by Seth Sandronsky
Scapegoat Alert. There is American political hay to make partly blaming China for the U.S. jobs crisis, especially in manufacturing employment.
“The number of factory jobs decreased by 44,000 in August,” the Labor Dept. reported. “Since July 2000, manufacturing employment has declined continuously, shedding nearly 16 percent of its jobs.”
Cut to the 2004 presidential primaries. They are nearing as the job market worsens.
On that note, the Bush administration just sent John Snow, the treasury secretary, to speak with Chinese leaders about trade. Also on the agenda was China’s currency, the renminbi.
Its value is pegged to that of the dollar. Presumably, the renminbi is undervalued, making Chinese exports cheaper than U.S exports on the world market.
Snow’s trip in which he urged Chinese leaders to increase the renminbi’s value was part of an attempt to lessen the public’s rising anxiety with Bush’s economic policy. In America, 8.9 million people were officially out of work last month.
Some 2.4 million manufacturing workers in the U.S. have become unemployed during the three years that Bush has been in the White House. Yet ”better days” are ahead for them, the president said in Richfield, Ohio, on Labor Day.
Voters in Ohio, some of whom are manufacturing workers, are key to Bush’s 2004 presidential re-election. He barely took the state in the 2000 (s)election.
The president plans to appoint a top-level official in the Commerce Dept., with a special focus on the fall in manufacturing employment. One can only imagine the GOP hysteria over such an appointment if it had come from a Democratic president.
On the so-called other side of the political aisle, Democratic presidential candidate Joe Lieberman, a Connecticut senator, has chided China’s cheap exports for harming America’s manufacturing workers. In the U.S. mass media, he is called a “centrist.”
Lieberman has allies who blame foreign competition from China for American workers’ woes. In all, 16 congressional members “petitioned the administration to deal with what they called Beijing's unfair currency manipulation,” The Guardian of London reported on Sept. 2.
Returning to Snow, he, on behalf of the president, wanted Chinese leaders to let their currency float—to let the market set the value for the renminbi.
In this way, a fair market would emerge between exporters from China and America.
This assumption assumes what requires more explanation. That is, how best to make markets more fair for the people most dependent on them, workers and their families.
For example, why not impose higher taxes on a U.S. corporation such as General Motors when it shifts factories to China? Surely there would be widespread support from the American public for this policy.
At any rate, Chinese leaders did not agree with Snow to revalue the renminbi. They similarly stood their ground concerning monetary policy during the southeast Asian financial meltdown, which lessened its damage.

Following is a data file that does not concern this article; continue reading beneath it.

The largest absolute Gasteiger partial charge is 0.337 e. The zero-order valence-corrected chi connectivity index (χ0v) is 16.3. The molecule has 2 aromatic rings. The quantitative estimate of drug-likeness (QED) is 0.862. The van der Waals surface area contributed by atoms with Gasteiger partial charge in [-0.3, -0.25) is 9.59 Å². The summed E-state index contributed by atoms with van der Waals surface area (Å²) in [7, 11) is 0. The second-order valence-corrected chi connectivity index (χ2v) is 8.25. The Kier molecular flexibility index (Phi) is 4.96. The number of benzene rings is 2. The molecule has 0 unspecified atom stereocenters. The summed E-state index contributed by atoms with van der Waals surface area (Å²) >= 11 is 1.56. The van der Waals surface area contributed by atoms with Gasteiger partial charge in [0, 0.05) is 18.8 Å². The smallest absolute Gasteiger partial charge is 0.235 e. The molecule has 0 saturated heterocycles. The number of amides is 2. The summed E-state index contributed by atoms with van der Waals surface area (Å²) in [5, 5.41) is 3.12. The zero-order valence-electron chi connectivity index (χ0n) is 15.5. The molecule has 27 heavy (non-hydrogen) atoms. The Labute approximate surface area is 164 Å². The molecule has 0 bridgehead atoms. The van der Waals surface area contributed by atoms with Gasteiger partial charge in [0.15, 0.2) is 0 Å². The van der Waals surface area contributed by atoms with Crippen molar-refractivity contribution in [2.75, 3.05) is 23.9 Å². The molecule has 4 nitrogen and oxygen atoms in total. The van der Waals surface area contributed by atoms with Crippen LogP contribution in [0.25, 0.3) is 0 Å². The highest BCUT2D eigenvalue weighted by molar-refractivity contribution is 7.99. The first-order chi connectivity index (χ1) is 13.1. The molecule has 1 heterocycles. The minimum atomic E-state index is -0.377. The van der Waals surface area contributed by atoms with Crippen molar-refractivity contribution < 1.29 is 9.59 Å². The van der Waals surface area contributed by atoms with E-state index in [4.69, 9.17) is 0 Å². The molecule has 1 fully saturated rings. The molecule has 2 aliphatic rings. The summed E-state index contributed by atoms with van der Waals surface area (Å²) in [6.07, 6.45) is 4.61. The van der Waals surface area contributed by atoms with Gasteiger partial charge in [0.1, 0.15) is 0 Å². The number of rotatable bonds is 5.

Downplayed by the anti-Chinese lobby in Washington is China’s trade surplus with America, $103 billion in 2002. With some of that capital, China’s central bank purchased $41 billion in U.S. Treasury securities during the first six months of this year.
Chinese investment helps America to be the world’s biggest borrower and buyer. Such foreign lending is key to the U.S. economy.
The political push for revaluation of the renminbi finds fertile ground in the ideological legacy of Cold War anti-communism. For decades in America, China was evil.
But that was then. Today for America, China is a crucial lender and a choice place for assembly plants, though the public image of the Chinese as a people to fear has not entirely disappeared.
Free of this false imagery, U.S. politicians and their wealthy campaign contributors know a profitable opportunity when they see it. Their profits from joint ventures with Chinese capitalists flow partly from the labor-power of the nation’s peasants flocking to cities to work.
Wal-Mart, the world’s largest retailer, knows a thing or two about capitalizing on this situation, beyond selling Chinese-made goods in its stores across America. Wal-Mart has also made many efforts to bar its U.S. employees from joining unions, as reported in the NY Times last Nov.
Some of America’s workers with and without paid work are being roused by leaders of both parties to see China as a cause for the U.S. jobs crisis.
Capitalists and their political representatives from both nations are laughing all the way to the bank.
Tragically, workers’ political struggles in America are being misdirected away from the market system’s creation of poverty amid plenty to China.
Such misdirection weakens workers’ solidarity between and within nations.
Snow certainly knows that the renminbi-peg to the dollar is essential to the U.S. remaining the motor of the global system, thanks to foreign lenders in China and elsewhere. The domestic use of China to try and hoodwink some Americans about the flaws in the market system is a cynical ploy.